Moving ahead at Ruby Creek: developing a world-class Molybdenum producer
Adanac Molybdenum Corporation aims to become the world’s first new large scale primary producer of molybdenum in 25 years. The company is currently procuring equipment and advancing development with the goal of bringing its flagship property of Ruby Creek, British Columbia into production in early 2009. The company also holds three exploration properties in Nevada.
• Strong market fundamentals support robust molybdenum prices
• Ruby Creek to begin producing in early 2009
• 144 M tonnes of mineable reserves enable 21-year mine life
• 18-month lead over other molybdenum projects
• Experienced management and board
To become the first New Large Scale Open Pit Molybdenum Producer in 25 years.
New pressures in molybdenum supply and demand have risen to the forefront this millennium where usage of the metal is entering a new era. Asia is finally experiencing an industrial revolution that will strain existing resources for the next several decades. Currently the abundance of existing molybdenum deposits will easily fill increased demand, but are years away from obtaining production. Adanac’s belief is that the 20 000 tonne per day open pit Ruby Creek mine will be first major primary molybdenum mine to be brought into production and will enjoy the highest prices resulting in rapid payback of investment. Recognizing the moly trend in late 2003 the company implemented its plan to produce their Ruby Creek Molybdenum Deposit by early 2008. Currently the company has an 18 month lead over similar projects.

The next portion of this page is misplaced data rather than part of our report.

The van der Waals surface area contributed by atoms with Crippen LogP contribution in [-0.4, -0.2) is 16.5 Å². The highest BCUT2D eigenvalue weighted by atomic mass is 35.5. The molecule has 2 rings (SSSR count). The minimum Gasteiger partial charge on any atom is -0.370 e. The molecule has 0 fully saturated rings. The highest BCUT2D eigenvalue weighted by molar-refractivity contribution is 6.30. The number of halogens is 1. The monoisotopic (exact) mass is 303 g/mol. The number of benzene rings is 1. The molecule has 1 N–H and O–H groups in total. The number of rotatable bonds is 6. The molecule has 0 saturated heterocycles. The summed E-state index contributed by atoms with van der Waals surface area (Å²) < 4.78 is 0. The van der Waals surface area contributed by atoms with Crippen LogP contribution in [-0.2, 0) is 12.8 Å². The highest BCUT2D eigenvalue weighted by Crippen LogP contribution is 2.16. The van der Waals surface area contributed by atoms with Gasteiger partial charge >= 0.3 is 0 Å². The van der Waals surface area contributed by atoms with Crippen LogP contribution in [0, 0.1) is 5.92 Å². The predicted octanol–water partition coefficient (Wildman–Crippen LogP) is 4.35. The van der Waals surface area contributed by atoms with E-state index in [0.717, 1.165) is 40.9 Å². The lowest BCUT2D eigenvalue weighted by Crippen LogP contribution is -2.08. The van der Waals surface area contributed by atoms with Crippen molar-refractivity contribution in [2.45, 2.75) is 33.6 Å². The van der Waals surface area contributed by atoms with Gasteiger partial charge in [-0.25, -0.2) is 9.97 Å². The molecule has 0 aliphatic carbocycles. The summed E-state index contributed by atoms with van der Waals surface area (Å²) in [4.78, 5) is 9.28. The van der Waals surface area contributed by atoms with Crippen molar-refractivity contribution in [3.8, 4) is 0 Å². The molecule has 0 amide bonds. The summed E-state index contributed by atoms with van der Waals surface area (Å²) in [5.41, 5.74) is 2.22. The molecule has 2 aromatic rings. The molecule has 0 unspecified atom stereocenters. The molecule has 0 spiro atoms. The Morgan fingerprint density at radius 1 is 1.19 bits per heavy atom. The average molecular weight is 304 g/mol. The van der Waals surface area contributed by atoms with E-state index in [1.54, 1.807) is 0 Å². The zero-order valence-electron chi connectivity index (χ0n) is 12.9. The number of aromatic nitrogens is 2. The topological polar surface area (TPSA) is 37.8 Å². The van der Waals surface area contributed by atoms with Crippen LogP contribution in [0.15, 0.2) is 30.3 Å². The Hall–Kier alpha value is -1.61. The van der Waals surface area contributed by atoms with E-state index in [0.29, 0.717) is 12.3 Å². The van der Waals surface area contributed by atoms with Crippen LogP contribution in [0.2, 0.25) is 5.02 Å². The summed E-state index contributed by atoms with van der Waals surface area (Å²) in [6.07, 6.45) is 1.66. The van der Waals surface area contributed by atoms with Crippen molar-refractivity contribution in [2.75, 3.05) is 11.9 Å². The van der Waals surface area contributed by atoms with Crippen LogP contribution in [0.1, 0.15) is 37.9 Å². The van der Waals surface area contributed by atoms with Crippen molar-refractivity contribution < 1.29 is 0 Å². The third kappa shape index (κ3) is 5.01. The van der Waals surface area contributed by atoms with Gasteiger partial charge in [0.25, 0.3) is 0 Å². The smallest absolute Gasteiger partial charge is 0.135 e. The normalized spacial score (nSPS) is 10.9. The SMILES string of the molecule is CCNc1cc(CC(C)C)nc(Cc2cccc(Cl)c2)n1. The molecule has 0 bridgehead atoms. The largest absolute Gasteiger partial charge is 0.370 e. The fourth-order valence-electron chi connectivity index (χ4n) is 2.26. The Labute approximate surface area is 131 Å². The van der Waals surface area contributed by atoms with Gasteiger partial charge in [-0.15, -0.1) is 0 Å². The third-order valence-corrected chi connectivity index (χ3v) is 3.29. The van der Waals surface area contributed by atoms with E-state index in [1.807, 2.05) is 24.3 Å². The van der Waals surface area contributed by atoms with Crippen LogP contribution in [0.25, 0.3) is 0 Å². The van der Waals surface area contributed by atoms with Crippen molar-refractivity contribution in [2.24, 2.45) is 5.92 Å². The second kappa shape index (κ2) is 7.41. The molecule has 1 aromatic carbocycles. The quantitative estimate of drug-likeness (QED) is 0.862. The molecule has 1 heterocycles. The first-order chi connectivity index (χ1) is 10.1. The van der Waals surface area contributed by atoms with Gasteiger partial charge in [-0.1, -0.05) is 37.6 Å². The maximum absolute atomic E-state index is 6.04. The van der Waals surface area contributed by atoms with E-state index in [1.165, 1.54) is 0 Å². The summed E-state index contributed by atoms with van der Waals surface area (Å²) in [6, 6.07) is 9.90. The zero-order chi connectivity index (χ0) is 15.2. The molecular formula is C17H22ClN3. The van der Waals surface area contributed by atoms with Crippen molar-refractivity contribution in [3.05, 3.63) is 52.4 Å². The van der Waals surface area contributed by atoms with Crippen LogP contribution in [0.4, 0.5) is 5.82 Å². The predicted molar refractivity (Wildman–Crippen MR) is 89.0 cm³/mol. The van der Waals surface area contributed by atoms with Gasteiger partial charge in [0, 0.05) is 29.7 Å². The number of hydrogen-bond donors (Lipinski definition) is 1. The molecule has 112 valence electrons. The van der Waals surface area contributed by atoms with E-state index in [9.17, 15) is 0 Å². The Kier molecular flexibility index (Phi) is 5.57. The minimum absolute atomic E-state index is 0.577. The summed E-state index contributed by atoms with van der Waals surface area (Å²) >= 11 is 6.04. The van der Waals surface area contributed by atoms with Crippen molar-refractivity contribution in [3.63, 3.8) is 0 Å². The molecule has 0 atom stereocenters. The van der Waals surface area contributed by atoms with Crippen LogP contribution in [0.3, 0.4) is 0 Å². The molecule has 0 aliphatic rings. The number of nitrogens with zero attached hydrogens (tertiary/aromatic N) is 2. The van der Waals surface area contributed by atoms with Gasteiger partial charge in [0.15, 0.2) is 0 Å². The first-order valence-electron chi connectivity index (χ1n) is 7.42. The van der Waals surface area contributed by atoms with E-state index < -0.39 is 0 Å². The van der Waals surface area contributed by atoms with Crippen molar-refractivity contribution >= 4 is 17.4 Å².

Adanac Moly Corp has three molybdenum and/or copper/molybdenum deposits in the state of Nevada. The B&C Springs copper/molybdenum deposit located approximately 200 kilometers south east of Reno is in a large area that was extensively explored in the 1960s, 1970s, and 1980s by USSRAM sister companies and by others. The Pine Nut molybdenum deposit is located approximately 80 kilometers south of Reno near the California border where a tungsten mine was operated in the 1940s and Climax explored for molybdenum in the 1970s. The Cucamunga molybdenum deposit is located approximately 180 kilometers south south east of Reno near the California border. The company is advancing the projects with compilation reports, historical data confirmation drilling, and resource/reserve definition drilling to advance the evaluation, development and operation of mines at these sites.